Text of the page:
The basic but valuable welding skills learned in stick welding. Part 2

In stick welding, there are multiple critical things that are going on at the same time that you eventually learn to pay attention to without thinking twice about it.  But at first it may be like patting your head and rubbing your stomach if you are not coordinated or not used to doing several different things involving manipulation and concentration at the same.  It’s not something to be concerned about though, as practice will eventually help bring all these things into focus at the same time and it will become second nature.   Another major component of stick welding (and any welding process) is arc length. Arc length is the distance between the tip of the electrode and the weld pool or metal being welded.

Arc length in Stick and TIG mode controls the voltage value.  Voltage value is a component of wattage which controls the welding heat generated.  While amperage is pretty well controlled by the circuitry, voltage is a variable that fluctuates while welding due to changes in arc length.  The goal is to keep the arc length stable as possible. In most cases with rutile or metal powder fluxes, it is best to keep the rod flux in contact with the metal dragging it along.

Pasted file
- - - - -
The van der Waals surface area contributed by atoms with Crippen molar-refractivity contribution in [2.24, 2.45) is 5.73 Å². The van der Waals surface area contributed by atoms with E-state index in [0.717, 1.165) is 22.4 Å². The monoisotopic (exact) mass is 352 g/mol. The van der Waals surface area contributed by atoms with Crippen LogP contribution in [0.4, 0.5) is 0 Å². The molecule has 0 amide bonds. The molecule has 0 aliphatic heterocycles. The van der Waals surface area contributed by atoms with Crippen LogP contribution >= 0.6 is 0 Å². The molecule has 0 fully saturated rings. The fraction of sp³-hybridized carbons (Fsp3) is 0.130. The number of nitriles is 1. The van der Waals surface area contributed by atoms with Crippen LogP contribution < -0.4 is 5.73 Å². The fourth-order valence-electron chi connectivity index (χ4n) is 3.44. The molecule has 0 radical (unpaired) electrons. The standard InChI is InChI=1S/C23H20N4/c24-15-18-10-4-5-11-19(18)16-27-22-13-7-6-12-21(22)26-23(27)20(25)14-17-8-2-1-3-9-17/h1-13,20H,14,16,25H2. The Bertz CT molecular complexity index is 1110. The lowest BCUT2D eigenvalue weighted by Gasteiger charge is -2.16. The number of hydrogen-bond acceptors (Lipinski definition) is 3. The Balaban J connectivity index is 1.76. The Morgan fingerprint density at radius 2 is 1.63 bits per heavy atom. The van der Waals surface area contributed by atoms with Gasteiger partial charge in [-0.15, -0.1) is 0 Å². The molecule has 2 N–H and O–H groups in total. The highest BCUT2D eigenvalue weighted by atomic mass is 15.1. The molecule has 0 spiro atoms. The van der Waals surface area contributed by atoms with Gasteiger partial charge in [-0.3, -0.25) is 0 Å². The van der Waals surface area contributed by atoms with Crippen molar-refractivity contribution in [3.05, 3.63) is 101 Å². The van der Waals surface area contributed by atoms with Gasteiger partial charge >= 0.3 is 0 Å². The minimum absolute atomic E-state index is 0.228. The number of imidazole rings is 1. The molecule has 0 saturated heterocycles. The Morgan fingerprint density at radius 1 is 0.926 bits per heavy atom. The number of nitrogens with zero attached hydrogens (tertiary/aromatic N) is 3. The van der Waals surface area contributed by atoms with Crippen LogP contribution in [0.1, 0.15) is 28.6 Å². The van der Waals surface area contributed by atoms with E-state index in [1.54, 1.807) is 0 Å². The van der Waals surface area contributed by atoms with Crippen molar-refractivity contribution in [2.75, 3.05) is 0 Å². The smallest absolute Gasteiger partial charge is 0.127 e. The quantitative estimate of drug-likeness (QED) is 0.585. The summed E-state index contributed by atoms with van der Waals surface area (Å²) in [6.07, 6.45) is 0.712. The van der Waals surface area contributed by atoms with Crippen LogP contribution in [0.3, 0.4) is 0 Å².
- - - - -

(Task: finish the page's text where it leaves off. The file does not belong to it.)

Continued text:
The metal will burn at a rate which allows the edge of the flux to provide the proper amount of standoff from the metal.   For cellulose based fluxes such as those found in E-6010 and E6011, arc length is constantly changing due to the way the rod is manipulated.   If the arc length becomes too long there will be a lot more spatter and porosity and inclusions in the weld.  If it is too short, the arc will snuff and the rod will likely stick to the metal.  Controlling the arc length is important to maintaining the proper amount of heat to keep the metal melting at a steady rate and maintaining the proper weld puddle size.